The New Zealand Ministry of Defence has selected the Lockheed Martin-built C-130J-30 Super Hercules as the preferred option for its military transport replacement programme.
The C-130J-30 aircraft will replace five ageing New Zealand military C-130H Hercules transport aircraft.
The government will now seek detailed costing information for the C-130J-30 Super Hercules through the US foreign military sale process.
New Zealand Defence Minister Ron Mark said: “The current Hercules have served us well since the 1960s, but they have reached the end of the road, and suitable and proven replacement aircraft will need to be sourced.”
The New Zealand military is looking to replace the current fleet due to increased maintenance period and costs.
Mark added: “After considering the range of military air transport aircraft carefully, the Super Hercules has been selected as it offers the necessary range and payload capability as well as fully meeting New Zealand Defence Force’s (NZDF) requirements.”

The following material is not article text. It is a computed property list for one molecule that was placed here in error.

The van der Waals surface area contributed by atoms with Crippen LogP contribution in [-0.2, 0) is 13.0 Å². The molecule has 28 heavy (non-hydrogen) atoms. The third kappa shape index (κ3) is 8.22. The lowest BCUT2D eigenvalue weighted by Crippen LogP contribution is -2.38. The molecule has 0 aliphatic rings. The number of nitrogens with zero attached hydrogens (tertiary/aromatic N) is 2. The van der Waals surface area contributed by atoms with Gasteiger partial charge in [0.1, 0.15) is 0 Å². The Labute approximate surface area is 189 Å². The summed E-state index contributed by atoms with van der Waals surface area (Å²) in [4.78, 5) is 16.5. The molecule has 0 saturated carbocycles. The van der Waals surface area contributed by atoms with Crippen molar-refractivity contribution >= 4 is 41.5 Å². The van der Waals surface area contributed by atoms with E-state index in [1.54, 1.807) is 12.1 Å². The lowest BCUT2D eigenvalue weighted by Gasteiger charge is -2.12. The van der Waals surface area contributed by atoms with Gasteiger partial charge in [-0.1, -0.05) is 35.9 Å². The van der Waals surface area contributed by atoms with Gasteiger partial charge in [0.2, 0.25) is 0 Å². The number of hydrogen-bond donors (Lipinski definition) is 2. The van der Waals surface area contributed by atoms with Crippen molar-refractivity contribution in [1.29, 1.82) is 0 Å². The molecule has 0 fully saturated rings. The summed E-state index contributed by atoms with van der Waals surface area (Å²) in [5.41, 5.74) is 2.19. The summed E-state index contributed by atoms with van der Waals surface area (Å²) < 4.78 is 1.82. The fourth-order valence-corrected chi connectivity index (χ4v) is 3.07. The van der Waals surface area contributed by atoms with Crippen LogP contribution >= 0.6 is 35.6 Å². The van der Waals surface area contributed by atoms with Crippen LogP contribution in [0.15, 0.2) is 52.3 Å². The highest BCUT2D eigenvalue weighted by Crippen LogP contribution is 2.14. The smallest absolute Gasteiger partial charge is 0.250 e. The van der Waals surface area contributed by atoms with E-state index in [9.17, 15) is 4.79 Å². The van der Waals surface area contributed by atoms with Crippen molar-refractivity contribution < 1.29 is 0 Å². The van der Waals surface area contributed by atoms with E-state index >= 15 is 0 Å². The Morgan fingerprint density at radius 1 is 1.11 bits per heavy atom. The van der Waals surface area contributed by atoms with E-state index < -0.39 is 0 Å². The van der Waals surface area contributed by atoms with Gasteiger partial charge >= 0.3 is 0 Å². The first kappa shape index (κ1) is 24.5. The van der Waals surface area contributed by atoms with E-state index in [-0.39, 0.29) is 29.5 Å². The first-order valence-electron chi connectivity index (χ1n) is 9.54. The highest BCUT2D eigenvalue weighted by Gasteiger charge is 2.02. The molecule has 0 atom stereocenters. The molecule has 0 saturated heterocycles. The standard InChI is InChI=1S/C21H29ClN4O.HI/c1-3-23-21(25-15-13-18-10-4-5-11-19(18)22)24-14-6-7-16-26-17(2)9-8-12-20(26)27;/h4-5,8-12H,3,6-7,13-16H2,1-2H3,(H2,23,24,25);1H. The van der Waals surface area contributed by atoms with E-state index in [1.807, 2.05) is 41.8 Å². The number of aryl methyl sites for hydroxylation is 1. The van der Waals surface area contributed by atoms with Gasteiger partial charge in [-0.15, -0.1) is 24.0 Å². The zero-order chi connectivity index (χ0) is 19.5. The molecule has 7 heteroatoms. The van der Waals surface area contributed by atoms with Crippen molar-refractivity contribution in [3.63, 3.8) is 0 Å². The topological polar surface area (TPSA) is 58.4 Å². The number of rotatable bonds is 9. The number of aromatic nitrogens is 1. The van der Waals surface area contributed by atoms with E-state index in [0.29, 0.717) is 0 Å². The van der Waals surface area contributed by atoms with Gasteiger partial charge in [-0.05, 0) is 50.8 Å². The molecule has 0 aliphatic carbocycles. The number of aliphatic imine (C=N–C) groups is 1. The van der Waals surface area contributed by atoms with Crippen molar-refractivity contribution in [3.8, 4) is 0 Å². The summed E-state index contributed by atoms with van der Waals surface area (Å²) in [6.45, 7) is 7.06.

“It is used by key defence partners and carries a greater payload faster and further than the current fleet, with no loss of ability to land where our current Hercules are deployed.”
NZDF intends to acquire tactical air transport capability for movement of personnel and cargo around the country, the South Pacific, down to Antarctica and across the globe.
Mark stated that the government opted for the C-130J-30 as it is a ‘tried and tested’ aircraft.
“Tactical air transport capability is one of the highest value assets available to New Zealand, offering huge utility to the community and nation, enabling movement of personnel and cargo around the country, the South Pacific, down to Antarctica and all around the globe,” said Mark.
“We need a proven performer, and this aircraft is tried and tested. We cannot take risks with what is one of our most critical military capabilities.”
Under the government’s Defence Capability Plan 2019, the replacement programme is estimated to cost more than NZD1bn ($658.76m).
A formal contract for the procurement of the C-130J-30 aircraft will be signed at a later stage.
Other aspirants for the programme included Airbus and Embraer, reported Reuters. While Airbus proposed its A400M aircraft, the Brazilian firm offered to provide its KC-390 as replacement for New Zealand’s C-130 Hercules.